SXM founders Driss Skali and Julian Prince reflect on the festival's return in the wake of Hurricane Irma.

Hurricane Irma lasted from August 30 until September 13, 2017.  Stretching over 650 miles from east to west, and with wind speeds exceeding 185 miles per hour (nearly 300 km/h), it left a trail of devastation throughout the Caribbean islands and the American Southeast, flooding major cities including Jacksonville, Florida, Charleston, and South Carolina. It held over seven-trillion watts of energy—twice as much as all bombs used in World War II—and was so powerful that earthquake seismometers recorded it. Among these places worst hit was Saint Martin, a 39-square-mile island shared by France and the Netherlands. Irma hit around 8 am on September 6, killing 14 people and destroying 70% of the infrastructure on the Dutch side of the island, and around 90% of the French side. Houses were turned to ruins, and lives destroyed. It was the most powerful Atlantic hurricane in recorded history.

Also affected, though not on the island, were Driss Skali and Julian Prince, two best friends and the Montreal-based founders of SXM Festival, an annual event that's taken place on the island since 2016—and a benchmark of sorts when it comes to destination festivals. After Irma wiped out almost all the island infrastructure and drastically limited the flights in and out St Martin, Skali and Prince canceled the 2018 edition and focused their attention on helping the island recover, using their foundation, Two Bunch Palms, as a vehicle for raising funds. As they prepare for the upcoming third edition, an emotional event given the devastation of the past two years, Skali and Prince took some time out to reflect on their work and the island's road to recovery. 

It’s set to be quite an emotional return for SXM Festival, after Hurricane Irma. How are things shaping up?

We’re feeling pretty ready. When the festival was canceled, we focused our efforts on raising funds for the island’s recovery which is not something we’re experienced in, and we’ve been looking forward to getting back to organizing the festival. We’ve been feeling great since the preparations for this year’s edition began because we’re back to doing what we love. It’s going to be an emotional event. Everything is beginning to fall into place now. 

Talk to me about how you’ve been helping the island in its recovery via your foundation, Two Bunch Palms.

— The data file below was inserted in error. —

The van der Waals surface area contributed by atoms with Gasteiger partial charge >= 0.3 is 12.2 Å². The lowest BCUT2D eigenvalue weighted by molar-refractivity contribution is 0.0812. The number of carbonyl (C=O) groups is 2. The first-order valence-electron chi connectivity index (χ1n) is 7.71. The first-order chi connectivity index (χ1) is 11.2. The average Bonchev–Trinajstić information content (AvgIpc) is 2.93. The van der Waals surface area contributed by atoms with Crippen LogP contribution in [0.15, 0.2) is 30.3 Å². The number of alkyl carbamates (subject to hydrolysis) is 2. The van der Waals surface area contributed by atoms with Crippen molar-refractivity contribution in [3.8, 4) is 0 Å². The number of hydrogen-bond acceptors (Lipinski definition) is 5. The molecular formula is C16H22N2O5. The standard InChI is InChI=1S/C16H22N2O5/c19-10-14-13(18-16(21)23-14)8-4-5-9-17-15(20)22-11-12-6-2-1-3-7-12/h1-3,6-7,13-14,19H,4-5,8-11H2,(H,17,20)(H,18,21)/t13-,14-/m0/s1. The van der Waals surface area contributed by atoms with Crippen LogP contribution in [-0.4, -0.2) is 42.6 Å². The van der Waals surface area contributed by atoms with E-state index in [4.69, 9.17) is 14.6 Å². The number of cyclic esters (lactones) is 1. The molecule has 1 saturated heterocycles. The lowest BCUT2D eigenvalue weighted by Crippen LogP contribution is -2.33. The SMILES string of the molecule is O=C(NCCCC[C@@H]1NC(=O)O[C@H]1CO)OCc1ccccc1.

We set up that foundation before the second edition of SXM Festival. We’ve always wanted to be close to the local community—it’s a music festival but also a cultural event. The island’s population is only around 80,000 so everyone is connected and you cannot be successful without the support of those on the island, many of whom work at and attend the festival. Besides that, our goal has always been to give back. Obviously, everyone benefits from SXM: it brings thousands of people to the island who spend, so there is an economic impact, but that’s not enough. So since the first year, we’ve been focused on giving something back to the island. We began by giving beach towels to the kids, and we’ve also fixed some of the basketball courts because it’s a popular sport. When the hurricane hit, it was immediately clear that there wasn’t going to be a festival in 2018 and so we used that foundation to be able to raise some funds, and since then we’ve thrown a kids party, cleaned up beaches, planted palm trees, bought sports gear for schools, among other bits. We raised US$55,000 through donations and also pulled on a lot of strings to go a lot further, like using a bulldozer to clean the beaches. The hurricane really just enabled us to get more funds to do more things.

Sint Maarten, the Dutch part of Saint Martin Island, on September 6, 2017 by Netherlands Ministry of Defence / Reuters

Sint Maarten, the Dutch part of Saint Martin Island, on September 6, 2017 by Netherlands Ministry of Defence / Reuters

French Collectivity of Saint Martin, after the passage of Hurricane Irma, on September 6, 2017 by Lionel Chamoiseau / AFP / Getty

French Collectivity of Saint Martin, after the passage of Hurricane Irma, on September 6, 2017 by Lionel Chamoiseau / AFP / Getty